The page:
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Getting Even — Republican Style

If the Republicans win, will the Democrats have wasted the last eight years?

October 12, 2000

If the Republicans win, will the Democrats have wasted the last eight years?

As evidenced by Al Gore in the presidential debates, the Democratic Party is hoping to use the next four years in the White House to spread the financial benefits of the booming 1990s economy more evenly throughout U.S. society. Republicans, led by Gore’s rival George W. Bush, appear determined to return the federal budget surplus largely to the affluent in the form of steep tax cuts.

For their part, the Democrats feel like they have already earned the next four years in the White House. Having exercised fiscal prudence during the Clinton years, they watched as the government’s balance sheet emerged from the red and moved well into the black. With the government again on solid financial ground, Democrats are looking forward to what they describe as a well-earned chance to implement long-desired party policies, such as equitable access to health care.

But they could be cruelly robbed of that opportunity by a George W. Bush victory. If the Republicans take back the White House, it would most certainly obliterate the prospects of using the mounting budget surplus in the manner Democrats would prefer.

Republicans, eager to steal the Democrats thunder, are not shy about attributing the economy’s performance to Alan Greenspan (first appointed to the Federal Reserve by a Republican president), the stock market or the information technology revolution.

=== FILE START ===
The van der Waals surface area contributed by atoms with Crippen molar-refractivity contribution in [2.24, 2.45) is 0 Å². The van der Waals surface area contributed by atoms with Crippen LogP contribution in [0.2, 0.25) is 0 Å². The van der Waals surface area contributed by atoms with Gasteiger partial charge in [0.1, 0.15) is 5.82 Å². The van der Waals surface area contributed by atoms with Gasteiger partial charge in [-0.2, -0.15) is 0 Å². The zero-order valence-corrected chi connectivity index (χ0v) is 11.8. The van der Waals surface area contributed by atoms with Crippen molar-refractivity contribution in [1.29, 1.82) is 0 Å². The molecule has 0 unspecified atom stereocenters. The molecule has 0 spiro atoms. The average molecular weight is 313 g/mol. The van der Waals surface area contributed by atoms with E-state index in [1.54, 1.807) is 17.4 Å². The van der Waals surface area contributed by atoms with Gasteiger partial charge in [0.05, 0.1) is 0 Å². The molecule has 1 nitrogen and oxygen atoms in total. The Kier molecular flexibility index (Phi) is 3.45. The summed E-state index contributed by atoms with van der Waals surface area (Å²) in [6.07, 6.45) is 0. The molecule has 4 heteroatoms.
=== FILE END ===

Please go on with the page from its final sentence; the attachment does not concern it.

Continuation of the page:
In short, anything or anybody other than the Clinton-Gore administration. But Republicans reserve their highest praise for the one man they feel did more than anyone to foster the economic recovery of the 1990s — namely, George H.W. Bush, Clinton’s Republican predecessor in the White House.

Seen in that light, a victory by the former president’s son, George W., would only give the Bush clan its long deserved due: the opportunity to reap the benefits of the painful economic medicine administered by his father during the recession of 1991.

Therefore, if Democrats now see George W. as an interloper intent on stealing away what is rightfully theirs for four more years, Republicans are likely to remind them that they are only returning the favor that Bill Clinton bestowed on them once before — by robbing the senior Bush of his well-deserved reelection victory in 1992.

But the Republicans should be careful about cheering prematurely. Bill Clinton became a political success story because he directed his party away from such traditional staples as spending on large social programs.

He successfully shed his party’s tax-and-spend reputation and focused the party on a more “Republicanesque” agenda.

And therein lies the major irony relating to the November election. With a whopping budget surplus, George W. Bush has the opportunity to govern as though he were a Democrat. Late in the campaign, he shows every sign of doing just that. His budget proposals lavish $1.9 trillion in tax cuts and spending programs on voters — a total that far outpaces the $1.5 trillion plan of his Democratic rival.

Indeed, as a high-ranking French official put it recently, watching the U.S. candidates racing to outspend each other reminded him of the current debate between the two wings of the French Socialist Party. True as that may be, you probably won’t hear either Republicans or Democrats laying claim to that statement as an endorsement.